By Guy Berger*
While global controversies around “fake news” continue unabated, UNESCO holds two events at its Paris HQ this week which will give more insight into the issues.
First up is an annual meeting on media development, held by the eight UNESCO Member States who serve on the Bureau of the International Programme for the Development of Communication (IPDC).
Immediately after their meeting on March 21-22 is a colloquium titled “Journalism under fire: challenges of our time”. This second event was inspired by earlier discussion of “fake news” at a meeting of the IPDC’s governing Council in November 2016.
Back in 1980, UNESCO Member States set up the IPDC as a response to the New World Information and Communication Order debate on imbalances in global communication flows. Over the years, the Programme has mobilised millions of dollars to promote media in developing countries.
But what’s the role of a UN media development programme today, in the age of cellphones, social media and massive pollution of the information environment? And in a time of the global Sustainable Development Goals?
These questions will be partly addressed in the IPDC Bureau decisions on allocating a finite budget to 114 media projects which have asked for small grants to strengthen their operations.
One request comes from the Press Union of Liberia which, ahead of the country’s elections this October, wants to train 50 reporters and bloggers in conflict-sensitive journalism.
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In Myanmar, the Independent Ethnic Media Alliance (IEMA) is seeking support to build up local media capacity to deliver news to women and young people in information-poor local communities.
In the face of gang violence, El Salvador’s Association of Journalists (APES) hopes to get support for a package of actions to improve the safety of journalists under threat.
None of these projects is about “fake news”. But they are inversely connected to it – precisely because they are about the difference that real journalism – careful, credible and inclusive journalism – can make to societies.
Each project’s dream, in its own small way, amounts to a contribution to the Sustainable Development Target (number 16.10) of “public access to information and fundamental freedoms”, and to many other of the SDG targets.
Nine projects proposed to the IPDC are about investigative journalism training; another nine deal with training journalists to report on climate change and environment issues. Ring a bell in terms of the SDG goals on addressing inequality and climate issues?
The project proposals include 23 that aim to strengthen community radio, and another 21 that aim to advance gender equality in and through media. Key parts of sustainable development.
Sixteen project proposals are about protecting journalists – already a major concern worldwide that is being exacerbated by weaponising the label of “fake news” to discredit and intimidate authentic news media.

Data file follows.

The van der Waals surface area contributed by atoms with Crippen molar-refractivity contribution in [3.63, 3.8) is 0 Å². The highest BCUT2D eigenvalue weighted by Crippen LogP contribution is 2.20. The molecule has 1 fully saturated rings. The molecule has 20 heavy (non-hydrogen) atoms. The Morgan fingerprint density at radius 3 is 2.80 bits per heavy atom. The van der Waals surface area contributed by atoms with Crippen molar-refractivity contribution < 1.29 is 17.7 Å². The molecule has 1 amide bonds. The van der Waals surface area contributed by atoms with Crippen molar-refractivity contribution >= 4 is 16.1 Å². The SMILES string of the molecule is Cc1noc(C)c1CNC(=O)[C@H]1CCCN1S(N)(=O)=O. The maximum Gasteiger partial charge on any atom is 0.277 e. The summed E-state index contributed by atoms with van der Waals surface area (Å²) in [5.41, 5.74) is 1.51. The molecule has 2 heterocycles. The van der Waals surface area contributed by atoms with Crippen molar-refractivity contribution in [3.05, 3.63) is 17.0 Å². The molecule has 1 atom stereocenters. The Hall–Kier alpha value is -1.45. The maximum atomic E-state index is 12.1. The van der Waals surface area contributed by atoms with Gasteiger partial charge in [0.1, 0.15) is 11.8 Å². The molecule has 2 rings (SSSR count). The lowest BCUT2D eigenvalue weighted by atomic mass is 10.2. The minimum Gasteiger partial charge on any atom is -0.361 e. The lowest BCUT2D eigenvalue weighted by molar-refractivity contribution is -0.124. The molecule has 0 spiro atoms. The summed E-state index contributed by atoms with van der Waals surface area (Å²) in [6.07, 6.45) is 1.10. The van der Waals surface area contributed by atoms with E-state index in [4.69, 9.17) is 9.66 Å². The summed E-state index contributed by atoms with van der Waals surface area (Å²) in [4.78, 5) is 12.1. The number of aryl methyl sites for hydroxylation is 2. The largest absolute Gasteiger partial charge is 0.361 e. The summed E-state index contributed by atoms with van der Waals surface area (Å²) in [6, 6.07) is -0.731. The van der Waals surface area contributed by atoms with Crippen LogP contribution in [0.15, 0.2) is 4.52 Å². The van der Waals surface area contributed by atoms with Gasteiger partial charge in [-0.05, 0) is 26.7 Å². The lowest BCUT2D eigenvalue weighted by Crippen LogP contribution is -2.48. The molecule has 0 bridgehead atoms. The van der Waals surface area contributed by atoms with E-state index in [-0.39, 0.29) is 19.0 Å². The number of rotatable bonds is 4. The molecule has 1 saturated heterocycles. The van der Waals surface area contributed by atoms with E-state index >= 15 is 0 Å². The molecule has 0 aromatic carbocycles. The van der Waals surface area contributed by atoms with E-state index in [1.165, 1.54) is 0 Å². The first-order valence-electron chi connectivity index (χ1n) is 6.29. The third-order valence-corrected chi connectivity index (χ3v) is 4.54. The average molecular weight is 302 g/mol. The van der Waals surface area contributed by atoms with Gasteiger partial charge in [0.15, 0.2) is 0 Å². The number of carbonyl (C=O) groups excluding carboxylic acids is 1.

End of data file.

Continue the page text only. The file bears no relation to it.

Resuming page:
However, the tough fundraising climate means that the IPDC Bureau has just $700, 000 to allocate, in comparison to the 114 projects’ budgets in total which amount to $3 million in requests.
In part, the lack of funds is because some donor states don’t yet fully grasp the importance of media development. Others want more individual leverage when it comes to development funding, preferring this over working via a multi-lateral mechanism like the IPDC.
Meanwhile, it is precisely the IPDC mechanism that helps to depoliticise development aid. It is the same mechanism which – through an intergovernmental stamp of approval – opens doors in countries that are otherwise wary about foreign funding to media.
For 2017, the IPDC Bureau will do what it can, by making hard priority decisions so that at least some of the submitted project ideas receive the means to become realities.
Meanwhile, the need for media development, and not only in developing countries, will infuse the “Journalism Under Fire” colloquium on March 23 after the IPDC Bureau meeting.
To be opened by Irina Bokova, Director-General of UNESCO, the colloquium considers the rise of identity politics in terms of which emotions and trust end up trumping facts and rational discourse.
The event involves leading intellectuals and journalists from across the globe who will debate the place of social networks and computer-driven distribution systems in “post-truth” and “fake news” politics.
There will be attention to whether fact-checking agencies are effective in the short term. And to how long term media and information literacy – especially amongst young people – can promote critical perspectives about consuming and sharing content on the Internet.
Also on the programme is a panel dedicated to the paradox of weakening economic underpinnings of journalism at the very moment in history when misinformation and disinformation are rampant.
It is a discussion that directly links “fake news” back to the issue of media development.
If quality journalism is the best bulwark against the flood of lies and prejudices currently inundating humanity’s knowledge environment, we have to find ways to support it. Simply, we can’t do sustainable development without decent information resources.
In this endeavour, more funding for media development, via IPDC as well as many other modalities, is essential.
On the positive side, it is becoming clearer each day that only a free, sustainable and independent media can furnish societies with verifiable news and informed opinion, both online and offline.
So if we really want to tackle humanity’s global problems as per the SDGs, media development must be a key pillar of our agenda.
*Guy Berger is Director, Division of Freedom of Expression and Media Development.